‘That’s your teacher,’ said Sooz, yanking me to her side and asking me to sit.
And I should be impressed? And why would I want to sit when there was so much to be said. I wasn’t sure why Sooz would tell me this and make me sit, when all I wanted to do was find out about the other pups.
‘So, this is Paddington,’ said the teacher walking over to my pet Sooz. ‘He has big shoes to fill, if he’s to be as good as Gromit!’
‘Yes, he certainly does,’ replied Sooz. ‘He comes from a herding line. Not that we’re going to herd with him. But we thought we would put him through obedience.’
‘Gromit?’ I woofed. There was that name again. I gazed up at the teacher, ignoring Sooz’s words about obedience. ‘I need to find out about Gromit! How do you know Gromit?’ I asked the teacher.
She ignored me and carried on chatting to Sooz. ‘He’s a handsome fellow,’ she smiled at me and scratched me behind my ear. But before I could ask anymore questions she moved to the next pet.
‘My mother always said I was a good looking boy,’ I woofed loud enough for the other pups to hear. I wondered again about Gromit. Lola wouldn’t tell me about him. I’d asked her several times and all she ever did was grunt and stalk off shaking her head. Somehow, I needed to find out about Gromit, especially if I was to… fill his shoes.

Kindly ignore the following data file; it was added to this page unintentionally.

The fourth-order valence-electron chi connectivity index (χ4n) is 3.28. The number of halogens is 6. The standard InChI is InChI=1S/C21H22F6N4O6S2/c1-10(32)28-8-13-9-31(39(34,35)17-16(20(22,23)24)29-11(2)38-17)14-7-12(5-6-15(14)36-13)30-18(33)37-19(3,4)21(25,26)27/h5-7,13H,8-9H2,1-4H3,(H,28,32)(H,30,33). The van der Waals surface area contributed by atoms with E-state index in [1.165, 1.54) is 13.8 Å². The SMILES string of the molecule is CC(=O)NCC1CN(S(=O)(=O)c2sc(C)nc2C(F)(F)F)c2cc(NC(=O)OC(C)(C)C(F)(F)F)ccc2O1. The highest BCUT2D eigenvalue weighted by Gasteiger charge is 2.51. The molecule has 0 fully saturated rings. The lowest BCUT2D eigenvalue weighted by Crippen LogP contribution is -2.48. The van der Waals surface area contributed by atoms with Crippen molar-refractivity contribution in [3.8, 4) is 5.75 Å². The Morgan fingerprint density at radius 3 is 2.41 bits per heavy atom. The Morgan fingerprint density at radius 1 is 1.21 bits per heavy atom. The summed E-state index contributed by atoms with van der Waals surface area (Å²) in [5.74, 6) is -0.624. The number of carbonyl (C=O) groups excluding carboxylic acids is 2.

Finally the class started and I found it hard to concentrate on the lesson. Sitting and dropping seemed so boring, when so many fun loving pups wanted to play with me. And whenever I was pulled out in front of the class to do my new trick, I’d try and talk to one of them. It would have been easier with Pete, but Sooz had control of the lead and she wasn’t standing for any of my nonsense. The saviour of my predicament was the tasty treats Sooz kept offering every time I did as I was told. Whether it was luck or not, by the end of the first lesson, I was one of the star pupils.
I didn’t let on to anyone that pet Sooz had already started my education, so when the teacher praised our efforts, Sooz grinned and I held my head high. I even blinked my long lashes at the teacher. It seemed to work quite well on all the pets.
‘What beautiful brown eyes you have,’ said the pet who’s pup was a chocolate Labrador.
And then the teacher came back and patted me on the head and offered me a beef titbit for doing nothing. ‘You know Sooz, he’s eyes are almost as beautiful as Gromit’s.’
I nearly bit her when she said that. ‘Nearly. No way. I have very beautiful eyes. You can ask my mother, she will tell you.’
‘Everyone can let their puppies off the lead for five minutes of play time before we call it a night,’ announced the teacher ignoring my comments.